# Photo-Carnot engine

A photo-Carnot engine is a Carnot cycle engine in which the working medium is a photon inside a cavity with perfectly reflecting walls. Radiation is the working fluid, and the piston is driven by radiation pressure.

A quantum Carnot engine is one in which the atoms in the heat bath are given a small bit of quantum coherence. The phase of the atomic coherence provides a new control parameter.[1]

The deep physics behind the second law of thermodynamics is not violated; nevertheless, the quantum Carnot engine has certain features that are not possible in a classical engine.

## Derivation

The internal energy of the photo-Carnot engine is proportional to the volume (unlike the ideal-gas equivalent) as well as the 4th power of the temperature (see Stefan–Boltzmann law) using ${\displaystyle a={\frac {4\sigma }{c}}}$ :

${\displaystyle U=V\varepsilon aT^{4}\,.}$

The radiation pressure is only proportional to this 4th power of temperature but no other variables, meaning that for this photo-Carnot engine an isotherm is equivalent to an isobar:

${\displaystyle P={\frac {U}{3V}}={\frac {\varepsilon aT^{4}}{3}}\,.}$

Using the first law of thermodynamics (${\displaystyle dU=dW+dQ}$) we can determine the work done through an adiabatic (${\displaystyle dQ=0}$) expansion by using the chain rule (${\displaystyle dU=\varepsilon aT^{4}dV+4\varepsilon aVT^{3}dT}$) and setting it equal to ${\displaystyle dW_{V}=-PdV=-{\frac {1}{3}}\varepsilon aT^{4}dV\,.}$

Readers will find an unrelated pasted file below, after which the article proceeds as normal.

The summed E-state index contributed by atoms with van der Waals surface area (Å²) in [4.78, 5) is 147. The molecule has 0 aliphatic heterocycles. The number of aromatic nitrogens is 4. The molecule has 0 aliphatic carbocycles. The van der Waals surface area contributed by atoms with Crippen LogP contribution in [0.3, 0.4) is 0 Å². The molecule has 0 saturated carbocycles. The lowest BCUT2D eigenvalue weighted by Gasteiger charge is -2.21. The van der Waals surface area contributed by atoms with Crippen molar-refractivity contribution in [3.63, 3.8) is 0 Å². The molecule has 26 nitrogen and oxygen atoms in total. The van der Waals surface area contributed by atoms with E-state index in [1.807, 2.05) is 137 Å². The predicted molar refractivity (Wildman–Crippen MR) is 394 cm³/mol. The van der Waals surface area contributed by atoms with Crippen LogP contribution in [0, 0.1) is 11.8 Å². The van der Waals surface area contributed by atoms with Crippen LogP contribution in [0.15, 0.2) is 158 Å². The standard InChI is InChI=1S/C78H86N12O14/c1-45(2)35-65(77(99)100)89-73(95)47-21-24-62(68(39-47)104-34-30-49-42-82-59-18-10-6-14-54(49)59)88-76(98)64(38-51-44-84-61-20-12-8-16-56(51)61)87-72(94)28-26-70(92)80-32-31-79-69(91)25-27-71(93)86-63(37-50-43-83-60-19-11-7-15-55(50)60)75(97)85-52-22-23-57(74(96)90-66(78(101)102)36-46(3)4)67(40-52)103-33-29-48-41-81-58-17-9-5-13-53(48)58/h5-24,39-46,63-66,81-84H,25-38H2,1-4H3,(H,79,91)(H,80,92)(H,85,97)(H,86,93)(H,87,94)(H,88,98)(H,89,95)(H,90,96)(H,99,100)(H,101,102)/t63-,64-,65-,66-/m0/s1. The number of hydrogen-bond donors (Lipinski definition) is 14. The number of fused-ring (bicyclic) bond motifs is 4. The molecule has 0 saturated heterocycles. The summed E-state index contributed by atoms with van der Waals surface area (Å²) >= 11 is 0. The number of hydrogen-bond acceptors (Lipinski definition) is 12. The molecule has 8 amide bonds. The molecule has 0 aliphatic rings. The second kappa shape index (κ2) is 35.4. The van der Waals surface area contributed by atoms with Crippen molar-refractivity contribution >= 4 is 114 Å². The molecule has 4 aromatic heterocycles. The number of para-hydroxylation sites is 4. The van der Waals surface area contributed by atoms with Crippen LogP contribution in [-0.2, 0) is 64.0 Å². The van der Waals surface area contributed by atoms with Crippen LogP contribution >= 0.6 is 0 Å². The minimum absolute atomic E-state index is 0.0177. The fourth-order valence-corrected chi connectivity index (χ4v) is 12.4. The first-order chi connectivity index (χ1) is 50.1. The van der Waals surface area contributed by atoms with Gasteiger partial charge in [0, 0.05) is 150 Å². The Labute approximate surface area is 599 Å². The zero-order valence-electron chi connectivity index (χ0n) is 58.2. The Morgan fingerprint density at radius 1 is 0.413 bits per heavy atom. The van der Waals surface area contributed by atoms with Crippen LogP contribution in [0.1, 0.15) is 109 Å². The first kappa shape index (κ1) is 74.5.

Combining these ${\displaystyle -dW_{V}=dU}$ gives us ${\displaystyle -{\frac {2}{3}}T^{4}dV=4VT^{3}dT}$ which we can solve to find ${\displaystyle {\frac {V}{T}}=const\,.}$

Since the photo-Carnot engine needs a quantum coherence in the gas which is lost during the process, the rebuild of coherency takes more energy than is produced with the machine.

The efficiency of this reversible engine including the coherency must at most be the Carnot efficiency, regardless of the mechanism and so ${\displaystyle \eta \leq {\frac {T_{H}-T_{C}}{T_{H}}}\,.}$

## Footnotes

1. ^ "Extracting Work from a Single Heat Bath via Vanishing Quantum Coherence – Marlan Scully, M. Suhail Zubairy, G. S. Agarwal, and Herbert Walther, 299 (5608): 862 – Science". www.sciencemag.org. Retrieved 2008-06-18.